OBJECT OF THE INVENTION

The object of the invention is to remedy the defects of the prior art mentioned above. Specifically, the object of the invention is to disclose a new chamber arrangement for a retort, which enables a continuous charcoal production process to be carried out, with stable and constant temperatures and other conditions prevailing, such that the result is pure and complete- ly carbonized charcoal mass. A further object of the stable process is to produce distillates that are as pure as possible, and even as such are ready accepta ¬ ble products for the market.

SUMMARY OF THE INVENTION

The chamber arrangement for a charcoal production re ¬ tort according to the invention is designed for treat ¬ ing bio-based mass in an oxygen-free space. The ar ¬ rangement comprises several elongated treatment cham ¬ bers one above the other, with conveyor means for con- veying the mass being treated through the chambers as a sequential process from the top to the bottom, while a hot gas partly surrounding and warming up the treat ¬ ment chambers flows in an opposite direction from the bottom to the top in fire chambers. According to the invention the treatment chambers are paired by means of a scraper conveyor circulating the chambers for moving the mass from a first end of one of the treat ¬ ment chambers to its second end, down to the other treatment chamber, lengthwise through the chamber and down to the next stage. Further, the fire chambers are arranged one above the other so as to alternate with the treatment chambers, and alternately connected to each other from their ends to form a continuous rising fire conduit between the treatment chambers.

Thus, in the structure according to the invention one scraper conveyor circulates continuously in the same direction, first moving the mass in the upper treatment chamber in one direction and then in the next lower treatment chamber in the opposite direction. After this the mass goes to the next scraper conveyor and into the corresponding two treatment chambers. Further, between each of the treatment chambers, i.e. so as to alternate with the horizontal treatment cham- bers in the vertical direction, there are at each stage corresponding horizontal fire chambers. Preferably in a pair of treatment chambers the first end of the upper treatment chamber, i.e. in the mass flow direction the inlet end, comprises a feeding space for feeding the mass to the treatment chamber. Likewise, preferably in a pair of treatment chambers the outlet end of the lower treatment chamber compris ¬ es a discharge space for routing the mass out from the treatment chamber to the next treatment chamber or out from the process. These above-mentioned spaces are one and the same sealed chamber structure with the treat ¬ ment chambers, such that the mass being treated stays in a sealed oxygen-free space throughout the treatment time .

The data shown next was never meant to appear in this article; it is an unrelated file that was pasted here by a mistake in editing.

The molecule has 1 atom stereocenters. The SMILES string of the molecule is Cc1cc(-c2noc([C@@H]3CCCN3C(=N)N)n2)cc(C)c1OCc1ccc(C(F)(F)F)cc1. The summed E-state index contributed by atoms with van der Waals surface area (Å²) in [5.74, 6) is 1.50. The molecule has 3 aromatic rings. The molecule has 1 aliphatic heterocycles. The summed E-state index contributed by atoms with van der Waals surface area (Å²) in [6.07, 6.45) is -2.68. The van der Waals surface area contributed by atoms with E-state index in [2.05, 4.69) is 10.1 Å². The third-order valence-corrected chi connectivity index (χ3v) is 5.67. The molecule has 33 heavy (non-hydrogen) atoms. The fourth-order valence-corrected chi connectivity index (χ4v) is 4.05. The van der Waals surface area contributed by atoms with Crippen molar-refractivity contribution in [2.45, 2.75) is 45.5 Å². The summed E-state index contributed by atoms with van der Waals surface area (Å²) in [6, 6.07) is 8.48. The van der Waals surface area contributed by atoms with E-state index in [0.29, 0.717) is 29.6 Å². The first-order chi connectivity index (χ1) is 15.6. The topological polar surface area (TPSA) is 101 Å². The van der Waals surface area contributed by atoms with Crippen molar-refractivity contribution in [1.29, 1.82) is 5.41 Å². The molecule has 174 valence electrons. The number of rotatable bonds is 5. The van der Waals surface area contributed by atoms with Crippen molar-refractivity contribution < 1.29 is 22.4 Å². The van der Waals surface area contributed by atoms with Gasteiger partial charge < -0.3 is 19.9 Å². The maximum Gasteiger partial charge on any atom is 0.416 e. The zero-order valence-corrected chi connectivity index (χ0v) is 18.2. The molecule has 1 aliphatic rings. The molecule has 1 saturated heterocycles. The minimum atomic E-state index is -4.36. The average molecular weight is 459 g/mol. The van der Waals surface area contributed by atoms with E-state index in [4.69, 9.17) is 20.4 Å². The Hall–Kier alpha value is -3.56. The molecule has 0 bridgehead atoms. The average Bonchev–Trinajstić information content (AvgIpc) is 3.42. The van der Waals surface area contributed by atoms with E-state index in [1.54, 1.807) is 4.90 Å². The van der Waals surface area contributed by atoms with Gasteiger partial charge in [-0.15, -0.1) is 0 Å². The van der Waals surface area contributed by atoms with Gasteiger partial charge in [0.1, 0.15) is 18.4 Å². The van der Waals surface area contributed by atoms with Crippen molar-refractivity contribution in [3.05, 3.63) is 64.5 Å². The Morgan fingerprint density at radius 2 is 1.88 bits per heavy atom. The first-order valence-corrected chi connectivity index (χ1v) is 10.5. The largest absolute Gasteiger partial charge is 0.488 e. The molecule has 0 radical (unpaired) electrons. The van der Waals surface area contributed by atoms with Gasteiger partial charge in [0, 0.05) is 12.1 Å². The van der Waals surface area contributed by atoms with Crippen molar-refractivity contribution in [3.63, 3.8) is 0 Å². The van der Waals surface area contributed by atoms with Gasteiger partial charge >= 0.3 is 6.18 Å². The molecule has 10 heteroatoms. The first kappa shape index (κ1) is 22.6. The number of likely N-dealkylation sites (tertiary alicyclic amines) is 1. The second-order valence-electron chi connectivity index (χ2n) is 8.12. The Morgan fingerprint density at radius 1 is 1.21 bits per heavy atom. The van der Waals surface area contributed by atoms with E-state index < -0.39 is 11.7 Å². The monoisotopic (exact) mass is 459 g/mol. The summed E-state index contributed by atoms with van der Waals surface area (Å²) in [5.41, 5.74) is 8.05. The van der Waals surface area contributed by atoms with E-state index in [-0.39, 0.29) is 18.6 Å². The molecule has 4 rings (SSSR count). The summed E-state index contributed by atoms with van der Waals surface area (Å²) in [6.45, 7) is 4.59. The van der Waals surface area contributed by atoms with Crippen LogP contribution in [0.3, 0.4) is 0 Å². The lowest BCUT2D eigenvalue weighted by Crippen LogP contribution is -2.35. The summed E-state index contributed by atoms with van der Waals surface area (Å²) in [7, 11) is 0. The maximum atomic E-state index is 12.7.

In order to provide the process with continuous gas flow moving through and heating the process, the inlet end of the lowermost fire chamber is connected to a combustion chamber, such that the hot gases produced during combustion of a fuel therein are conveyed to the fire chambers. Further, the outlet end of the last fire chamber is connected to an exhaust flue for rout ¬ ing the flue gases out from the process after being cooled. Thus, the hot gases flow and rise from the combustion chamber through all of the fire chambers one after the other, whereby they cool down, at the same time warming up the biomass that flows in the op ¬ posite direction in the treatment chambers. Preferably there is one more fire chamber than there are treat- ment chambers, such that the biomass is warmed up in each of the treatment chambers from above and from be ¬ low .